Human rights abuses continue on our Southern border, but there has been some good pushback. First, the bad news.
The worst parts have been the abuses reported from CBP “detention” camps, what most people would call concentration camps, as I noted here. Members of Congress visited the camps earlier this month, but little has changed. There are inmates with no running water, inadequate food, and cramped together. For example, DHS inspectors visited Paso del Norte, a facility near El Paso. They found it was holding 900 in a facility designed for 125.
Under this administration, at least 24 adults have died while in the custody of Immigration and Customs Enforcement. At least 7 children have also died, the latest being a teen who committed suicide after being separated from her father and another Guatemalan boy who died of influenza.
This article is one of the most chilling and on-target posts I’ve read this week. Read the section from Mike Jones.
A US citizen, Francisco Erwin Galicia, was detained by CBP for three weeks, and not allowed to call his family. He lost 26 lbs during this period, was not allowed to wash and slept on the floor with an aluminum blanket, crowded in with many others. This imprisonment happened despite his providing the agents documentation with Texas ID, Social Security card, and a wallet-sized birth certificate. CBP apparently assumed the documents were fraudulent.
As an infectious diseases physician, this week’s decision to separate families if someone is HIV positive, is incredibly irrational. Rules were changed in 2010 to stop HIV being used as an excuse to prevent immigration once even the feds were forced to acknowledge that HIV is not contagious through casual contact. Yet CBP is keeping people in overcrowded conditions with highly infectious diseases being spread—including chickenpox, measles, and the flu. That’s what killed another child this week. The House passed a bill that would require CBP to provide basic levels of safety and hygiene. But even something that should have been nonpartisan passed only on a party-line vote with only Rep. Don Young (R-Alaska) joining the Democrats. Unfortunately, we know the bill will die in the Senate.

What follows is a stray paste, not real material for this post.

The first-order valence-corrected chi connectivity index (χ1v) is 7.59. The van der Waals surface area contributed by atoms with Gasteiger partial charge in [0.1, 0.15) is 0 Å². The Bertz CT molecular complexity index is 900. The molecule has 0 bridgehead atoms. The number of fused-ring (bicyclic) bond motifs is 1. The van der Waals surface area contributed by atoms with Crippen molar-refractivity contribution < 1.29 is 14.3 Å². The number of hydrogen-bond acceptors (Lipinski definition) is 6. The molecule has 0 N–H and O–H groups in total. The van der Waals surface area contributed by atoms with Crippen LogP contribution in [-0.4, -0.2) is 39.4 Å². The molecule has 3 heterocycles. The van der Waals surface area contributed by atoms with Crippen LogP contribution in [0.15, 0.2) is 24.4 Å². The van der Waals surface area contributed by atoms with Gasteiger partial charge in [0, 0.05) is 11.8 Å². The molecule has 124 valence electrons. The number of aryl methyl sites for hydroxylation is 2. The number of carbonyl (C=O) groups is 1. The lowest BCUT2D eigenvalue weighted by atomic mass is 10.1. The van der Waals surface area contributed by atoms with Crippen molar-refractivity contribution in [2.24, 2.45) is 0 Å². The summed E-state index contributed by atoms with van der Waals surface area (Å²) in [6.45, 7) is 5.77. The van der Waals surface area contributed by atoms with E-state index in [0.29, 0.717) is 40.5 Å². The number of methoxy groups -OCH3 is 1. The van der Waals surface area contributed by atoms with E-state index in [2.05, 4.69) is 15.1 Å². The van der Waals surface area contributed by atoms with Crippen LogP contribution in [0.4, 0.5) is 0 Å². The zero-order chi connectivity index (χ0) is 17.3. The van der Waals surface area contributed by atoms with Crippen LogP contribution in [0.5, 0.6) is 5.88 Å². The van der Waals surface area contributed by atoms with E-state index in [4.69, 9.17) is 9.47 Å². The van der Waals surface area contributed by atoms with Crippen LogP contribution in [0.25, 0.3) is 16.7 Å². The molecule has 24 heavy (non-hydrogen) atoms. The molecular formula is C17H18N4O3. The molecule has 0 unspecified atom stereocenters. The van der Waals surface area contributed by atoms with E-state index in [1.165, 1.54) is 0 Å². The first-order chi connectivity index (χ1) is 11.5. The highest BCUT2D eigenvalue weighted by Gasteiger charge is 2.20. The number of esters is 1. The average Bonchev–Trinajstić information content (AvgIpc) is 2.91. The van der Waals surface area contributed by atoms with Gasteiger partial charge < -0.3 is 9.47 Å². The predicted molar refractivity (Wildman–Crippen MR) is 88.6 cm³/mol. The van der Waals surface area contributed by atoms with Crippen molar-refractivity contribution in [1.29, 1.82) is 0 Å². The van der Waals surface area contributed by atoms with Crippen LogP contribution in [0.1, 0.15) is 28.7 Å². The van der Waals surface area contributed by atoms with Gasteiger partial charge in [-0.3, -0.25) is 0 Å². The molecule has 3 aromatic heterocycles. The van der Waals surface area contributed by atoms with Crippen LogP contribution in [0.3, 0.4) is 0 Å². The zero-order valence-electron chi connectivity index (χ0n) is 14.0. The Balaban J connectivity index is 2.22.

On the good news front this week, it was uplifting seeing that a group of people in Tennessee protected one of their neighbors from ICE.
In Oklahoma, former Japanese-Americans, imprisoned by the US in internment camps during WW2, joined others to protest plans to detain immigrant children at Ft Sill. Protestors also included Native Americans separated from their families and relocated to Ft. Sill “boarding schools” and children of Holocaust survivors.
“Never Again Action” does inspiring work. June 30, there was a protest of the road providing access to the Elizabeth, NJ, detention center, with 200 participants. “The protestors sang Jewish prayers of healing and mourning to grieve for those who have fallen ill or lost their lives because of ICE and CBP’s inhumane policies.” Thirty-six were arrested.
Similarly, in this “Catholic Day of Action for Immigrant Children,” on July 18, with 70 protesters at the Capitol, a number of priests and nuns were arrested, including a 90 year-old nun.
The Lord’s Prayer filled the marble dome of the Russell Senate Office Building as 70 Catholic sisters, clergy & parishioners were led away in handcuffs. “Forgive us our trespasses,” the demonstrators recited. “As we forgive those who trespass against us.” https://t.co/Oj44frAmwU pic.twitter.com/7TQVpxtsOK
— Guthrie Graves-Fitzsimmons (@GuthrieGF) July 18, 2019
It is these active bystanders, or “upstanders,” that sustain my hope in these darkening times. While not all of us can or want to risk arrest in solidarity, each of us can find our way to support immigrants and asylum seekers. We all need to work to stem the rising tide of hatefulness in our country. And, despite our discouragement, we all must vote.
Remember, “Never Again is Now.”